Total Nondialyzable Solids (tnds) in Human Urine. Xiii. Immunological Detection of a Component Peculiar to Renal Calculous Matrix and to Urine of Calculous Patients.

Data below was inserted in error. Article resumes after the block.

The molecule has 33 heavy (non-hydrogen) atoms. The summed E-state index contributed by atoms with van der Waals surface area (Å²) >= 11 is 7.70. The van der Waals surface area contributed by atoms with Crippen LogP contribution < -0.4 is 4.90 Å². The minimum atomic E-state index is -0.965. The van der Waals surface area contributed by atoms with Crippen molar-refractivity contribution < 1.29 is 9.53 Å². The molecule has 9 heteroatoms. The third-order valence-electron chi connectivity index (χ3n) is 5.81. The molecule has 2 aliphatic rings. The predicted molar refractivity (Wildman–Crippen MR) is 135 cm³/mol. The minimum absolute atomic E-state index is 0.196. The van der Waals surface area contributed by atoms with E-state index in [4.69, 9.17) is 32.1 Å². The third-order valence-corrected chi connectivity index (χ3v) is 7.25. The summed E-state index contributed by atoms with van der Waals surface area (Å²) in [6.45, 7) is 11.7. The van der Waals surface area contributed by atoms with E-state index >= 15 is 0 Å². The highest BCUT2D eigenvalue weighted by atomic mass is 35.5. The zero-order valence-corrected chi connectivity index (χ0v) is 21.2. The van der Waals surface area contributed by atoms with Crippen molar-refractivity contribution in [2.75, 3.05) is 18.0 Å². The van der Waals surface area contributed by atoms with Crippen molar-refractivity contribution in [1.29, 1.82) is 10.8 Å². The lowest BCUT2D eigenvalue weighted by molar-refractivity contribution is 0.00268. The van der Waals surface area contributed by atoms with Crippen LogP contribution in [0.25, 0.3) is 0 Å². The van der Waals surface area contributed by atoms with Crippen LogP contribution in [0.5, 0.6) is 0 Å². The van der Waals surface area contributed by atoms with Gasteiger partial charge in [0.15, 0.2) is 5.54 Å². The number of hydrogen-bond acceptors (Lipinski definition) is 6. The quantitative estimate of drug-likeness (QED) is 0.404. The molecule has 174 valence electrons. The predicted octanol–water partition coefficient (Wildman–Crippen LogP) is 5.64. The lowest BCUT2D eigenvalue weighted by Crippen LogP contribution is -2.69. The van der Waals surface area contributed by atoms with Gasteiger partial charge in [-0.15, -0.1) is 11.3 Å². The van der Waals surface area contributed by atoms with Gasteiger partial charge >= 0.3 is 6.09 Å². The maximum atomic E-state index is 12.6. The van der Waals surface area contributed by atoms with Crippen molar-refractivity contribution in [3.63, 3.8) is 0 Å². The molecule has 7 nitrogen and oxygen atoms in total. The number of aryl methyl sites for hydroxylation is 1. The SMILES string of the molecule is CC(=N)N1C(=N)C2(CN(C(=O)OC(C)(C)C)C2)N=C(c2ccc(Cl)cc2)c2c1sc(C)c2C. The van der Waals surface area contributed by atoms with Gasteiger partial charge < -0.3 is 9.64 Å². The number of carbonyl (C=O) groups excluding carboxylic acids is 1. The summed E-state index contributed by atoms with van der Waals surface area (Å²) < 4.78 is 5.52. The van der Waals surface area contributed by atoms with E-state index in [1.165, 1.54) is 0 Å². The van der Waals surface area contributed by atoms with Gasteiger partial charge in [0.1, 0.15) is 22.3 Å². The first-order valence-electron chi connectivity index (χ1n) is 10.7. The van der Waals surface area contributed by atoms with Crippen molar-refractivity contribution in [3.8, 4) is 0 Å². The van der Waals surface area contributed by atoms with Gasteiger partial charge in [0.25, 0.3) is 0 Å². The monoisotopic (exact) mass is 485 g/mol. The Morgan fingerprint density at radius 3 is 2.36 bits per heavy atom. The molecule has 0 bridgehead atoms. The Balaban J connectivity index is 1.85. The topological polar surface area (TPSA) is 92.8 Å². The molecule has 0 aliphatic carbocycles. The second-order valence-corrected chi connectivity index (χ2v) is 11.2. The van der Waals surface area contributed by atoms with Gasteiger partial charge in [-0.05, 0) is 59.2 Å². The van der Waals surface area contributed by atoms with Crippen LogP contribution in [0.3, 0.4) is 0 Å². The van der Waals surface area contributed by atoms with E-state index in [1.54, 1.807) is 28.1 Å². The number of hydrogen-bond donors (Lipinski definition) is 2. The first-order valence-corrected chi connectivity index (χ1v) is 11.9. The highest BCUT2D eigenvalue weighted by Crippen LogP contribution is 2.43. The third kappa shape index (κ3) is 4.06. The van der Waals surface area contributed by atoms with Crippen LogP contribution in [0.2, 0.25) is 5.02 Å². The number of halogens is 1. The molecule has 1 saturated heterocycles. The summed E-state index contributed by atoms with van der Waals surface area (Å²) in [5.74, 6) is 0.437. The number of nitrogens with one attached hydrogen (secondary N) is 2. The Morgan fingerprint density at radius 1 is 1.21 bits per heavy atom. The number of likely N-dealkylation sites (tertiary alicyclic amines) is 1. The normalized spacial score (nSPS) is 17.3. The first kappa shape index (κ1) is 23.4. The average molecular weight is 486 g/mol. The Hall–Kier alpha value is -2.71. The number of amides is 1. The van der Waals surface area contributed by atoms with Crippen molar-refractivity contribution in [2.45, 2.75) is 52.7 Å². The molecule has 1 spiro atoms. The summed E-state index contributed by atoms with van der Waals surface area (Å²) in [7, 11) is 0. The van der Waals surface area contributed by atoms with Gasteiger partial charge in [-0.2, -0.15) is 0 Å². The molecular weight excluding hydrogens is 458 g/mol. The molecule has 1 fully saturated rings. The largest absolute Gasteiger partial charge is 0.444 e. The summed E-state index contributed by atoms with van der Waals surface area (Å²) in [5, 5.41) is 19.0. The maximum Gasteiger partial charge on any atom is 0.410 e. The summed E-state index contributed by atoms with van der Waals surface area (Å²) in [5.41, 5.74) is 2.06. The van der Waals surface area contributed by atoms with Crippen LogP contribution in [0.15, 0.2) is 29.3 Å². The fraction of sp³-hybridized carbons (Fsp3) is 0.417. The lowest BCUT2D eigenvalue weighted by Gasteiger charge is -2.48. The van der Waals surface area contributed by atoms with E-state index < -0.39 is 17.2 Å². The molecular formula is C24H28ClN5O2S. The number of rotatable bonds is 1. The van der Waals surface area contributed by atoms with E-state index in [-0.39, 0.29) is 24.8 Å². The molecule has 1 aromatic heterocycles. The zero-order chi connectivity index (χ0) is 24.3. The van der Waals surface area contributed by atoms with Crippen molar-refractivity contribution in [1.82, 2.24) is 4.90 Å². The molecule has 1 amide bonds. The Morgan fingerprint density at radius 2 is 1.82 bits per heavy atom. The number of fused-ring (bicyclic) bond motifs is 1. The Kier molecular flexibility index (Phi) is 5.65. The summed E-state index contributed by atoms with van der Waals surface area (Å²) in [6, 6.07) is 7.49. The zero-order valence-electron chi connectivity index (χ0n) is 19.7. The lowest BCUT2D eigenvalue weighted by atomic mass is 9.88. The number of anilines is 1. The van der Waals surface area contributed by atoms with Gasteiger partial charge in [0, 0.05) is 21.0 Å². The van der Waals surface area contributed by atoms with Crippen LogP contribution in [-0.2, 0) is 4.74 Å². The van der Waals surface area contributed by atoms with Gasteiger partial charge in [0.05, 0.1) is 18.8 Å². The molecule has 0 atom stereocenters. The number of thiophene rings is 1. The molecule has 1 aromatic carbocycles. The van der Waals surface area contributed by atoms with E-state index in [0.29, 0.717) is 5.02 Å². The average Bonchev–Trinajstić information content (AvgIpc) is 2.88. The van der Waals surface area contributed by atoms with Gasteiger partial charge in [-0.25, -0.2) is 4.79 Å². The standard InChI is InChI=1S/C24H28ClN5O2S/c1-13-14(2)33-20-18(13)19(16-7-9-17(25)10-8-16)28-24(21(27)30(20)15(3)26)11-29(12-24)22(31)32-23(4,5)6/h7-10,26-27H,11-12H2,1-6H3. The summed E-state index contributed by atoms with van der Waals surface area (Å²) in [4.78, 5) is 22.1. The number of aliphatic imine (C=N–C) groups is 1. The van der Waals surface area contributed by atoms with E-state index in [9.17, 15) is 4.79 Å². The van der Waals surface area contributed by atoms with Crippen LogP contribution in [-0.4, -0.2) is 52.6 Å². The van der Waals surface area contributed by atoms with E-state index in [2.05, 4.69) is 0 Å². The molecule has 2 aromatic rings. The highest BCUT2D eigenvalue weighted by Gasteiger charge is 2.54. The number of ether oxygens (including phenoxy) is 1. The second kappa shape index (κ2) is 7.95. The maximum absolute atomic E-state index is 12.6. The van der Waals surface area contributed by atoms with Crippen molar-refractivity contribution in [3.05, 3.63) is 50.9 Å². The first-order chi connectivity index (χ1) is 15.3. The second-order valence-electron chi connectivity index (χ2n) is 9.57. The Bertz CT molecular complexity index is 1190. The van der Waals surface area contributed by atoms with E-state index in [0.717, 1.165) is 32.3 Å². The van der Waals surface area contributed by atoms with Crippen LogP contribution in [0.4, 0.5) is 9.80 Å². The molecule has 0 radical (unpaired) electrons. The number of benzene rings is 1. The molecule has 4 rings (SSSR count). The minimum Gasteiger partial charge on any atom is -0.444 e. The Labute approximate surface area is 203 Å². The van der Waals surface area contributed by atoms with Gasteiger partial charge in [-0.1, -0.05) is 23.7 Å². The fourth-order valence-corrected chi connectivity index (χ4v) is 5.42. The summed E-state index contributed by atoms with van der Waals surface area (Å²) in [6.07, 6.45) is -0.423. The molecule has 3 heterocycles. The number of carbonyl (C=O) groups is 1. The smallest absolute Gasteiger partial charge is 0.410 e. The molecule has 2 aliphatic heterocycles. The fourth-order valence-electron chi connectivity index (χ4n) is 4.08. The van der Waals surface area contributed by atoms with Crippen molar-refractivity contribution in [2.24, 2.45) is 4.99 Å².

An organic matrix is universally present in mammalian bone, teeth, salivary, biliary, and uri-nary calculi. Such matrices invariably contain both protein and carbohydrate and appear by gross analyses to be mucosubstances. The interrelations of organic matrix and crystals of urinary calculi suggest that stone building is a process of crystal growth upon the molecular surfaces and within the interstices of a "pre-formed" mucoid matrix (1, 2). "Preformed" here is used in terms of addition of as little as a single molecule or as much as the total matrix mass. Analyses of total urinary stone matrix suggested that it was not derived from bone matrix but could represent an altered form of the urinary uromucoid which is contained in the R-1 fraction of normal urine (3, 4). The matrix contained less glucide than normal uromucoid and no sialic acid. Dulce (5), Thiele (6), and Gasser, Brauner and Preisinger (7) have independently concluded from their analyses that mucoproteins of the matrix of calcium stones differ from total colloids in normal urine; hence some process of selectivity is involved. Whether these differences existed prior to stone formation has not been determined. The relative insolubility of stone matrix has hampered study of this material. Anderson, Lepper and Winzler (8) produced antibodies in rabbits against some components of the insoluble organic matrix of calcigerous renal calculi. These antibodies gave immunological reactions with components of both a-and 8-globulin fractions of normal and poliomyelitis urinary colloids. A specific increase of the immunological reactivity to these antibodies was noted in the urine of poliomyelitis patients, and a positive correlation was established with daily urine volume and calcium-binding ability of the urinary colloids. Is stone matrix some essential, actively mineral-sequestering molecule occurring only in the urine of patients who form calculi, or is it only a non-essential adsorbate formed of the various proteins and mucosubstances which occur in normal urine? Stated conversely, if ambient conditions for crystal-lization are met, can calculi form and grow in otherwise normal urine or do there exist individuals who have no "matrix molecule" and hence may have crystalluria but are incapable of concrement formation? The present studies were undertaken to test the hypothesis that, although normal mu-cosubstances of urine may be incorporated by adsorption into the matrix, there must be peculiar or aberrant molecules to account for the genesis of renal calculi. METHODS Preparations of antigens. Individual renal calculi removed at surgery were immediately …


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